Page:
How much do you think is an acceptable markup? We make a lot less from the car than you think. I try for a markup of $2500-$5000 depending on the overall risk and value of the vehicle, more with a European car as the risk is higher. Some dealers will try for more but if you have done your research, you will know when you’ve been offered a fair price. When the deal is washed up after the sale, we typically make a net profit of $1100-$1700 per vehicle.

Now you have your figure don’t tell me – wait for my offer and see how desperate for stock I am, my number could be more if your car is tidy and well maintained.


As long as you have done your research, are realistic and have found the right car, you should ask for a deal. Make an offer based on the overall package, and make it clear you’re ready to buy. The same goes for your trade-in.

How much should you offer? I’ve given an indication of margins we work off above if you manage to get $1000 difference in a used car deal, in most cases you’re doing well but it’s a good place to start. Watch the salesperson’s body language when you offer as it will give you an idea how close you are.

doing the deal: buying a car in New Zealand

A discount won’t always be forthcoming; utes and vans are hot property and it’s unlikely you’ll get much off but if you have one to trade, you’re on pretty even ground. Some new car franchises aren’t able to discount (it’s part of their franchise agreement, and no, it’s not just a line) but you’ll find the net price will end up the same as a comparable product.

The dealer is there to make money (and the salesperson is working for a commission), the car you want to buy is burning money every day sitting on the forecourt. If they can meet your terms (or close to them) they will try as long as you’ve made it clear you want the car (for the right deal). Remember it’s a whole package.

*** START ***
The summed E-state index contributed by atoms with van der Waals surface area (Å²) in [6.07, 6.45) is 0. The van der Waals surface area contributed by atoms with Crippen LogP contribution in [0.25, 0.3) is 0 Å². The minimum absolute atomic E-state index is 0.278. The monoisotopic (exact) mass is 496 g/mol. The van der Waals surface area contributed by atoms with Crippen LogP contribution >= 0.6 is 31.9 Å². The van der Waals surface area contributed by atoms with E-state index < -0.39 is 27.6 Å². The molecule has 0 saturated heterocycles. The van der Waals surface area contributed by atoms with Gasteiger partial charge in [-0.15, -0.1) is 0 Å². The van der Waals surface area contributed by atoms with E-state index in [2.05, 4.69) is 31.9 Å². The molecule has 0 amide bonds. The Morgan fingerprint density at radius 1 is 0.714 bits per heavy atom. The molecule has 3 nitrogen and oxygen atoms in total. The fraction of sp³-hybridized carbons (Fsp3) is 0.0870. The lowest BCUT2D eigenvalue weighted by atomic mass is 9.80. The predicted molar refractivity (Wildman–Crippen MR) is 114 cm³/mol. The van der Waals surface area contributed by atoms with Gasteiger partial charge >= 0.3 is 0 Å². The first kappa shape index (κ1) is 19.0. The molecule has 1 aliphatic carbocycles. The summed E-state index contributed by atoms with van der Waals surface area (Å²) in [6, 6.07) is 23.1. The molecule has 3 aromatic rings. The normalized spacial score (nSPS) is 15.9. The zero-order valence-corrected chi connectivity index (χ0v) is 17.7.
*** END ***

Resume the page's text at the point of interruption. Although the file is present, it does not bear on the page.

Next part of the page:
Keep in mind, if you buy the car based on the best discount then you’ve likely gotten the worst deal.


You absolutely have the right to a Pre-Purchase Inspection and I would recommend it on any vehicle outside of the factory warranty. We do our best but we do miss things. I recently purchased an older but very low Kms car from a deceased estate, really tidy however a Pre-purchase inspection picked up significant, poor but well-hidden rust repairs underneath. We dodged a bullet and the customer who bought that car would have been coming back for their money back come next warrant.

A pre-purchase inspection is the second opinion you want; not your neighbour, your workmate or your cousin who “must know about cars because he’s always fixing his”. Some dealerships have rules around who can do an inspection and where. This is fine however if they flatly refuse or try to discourage you, then walk away.

You are protected as a purchaser of any Good or Service sold in trade in New Zealand by the Consumer Guarantees Act. It’s a very grey but very effective law. Ignore everything any consumer website says about it and read it for yourself: 

There are 56 sections but the relevant ones to quality are 6 and 7 (read all of this one – no single line works in isolation). To put it in a sentence; if you buy a good (in this case a car) and something happens that isn’t fair then you have recourse.

Your obligation is to tell us about it and our obligation is to assess the fault and if we agree it’s not fair, to help. If you don’t agree with the outcome, you have recourse under sections 18 to 23.

This protection diminishes with time, use, and your actions, and if you neglect or misuse your purchase then your protection becomes seriously diminished. If anything went wrong within the first 3 months/5,000kms I would want to know regardless. It’s fairly likely I would help you out.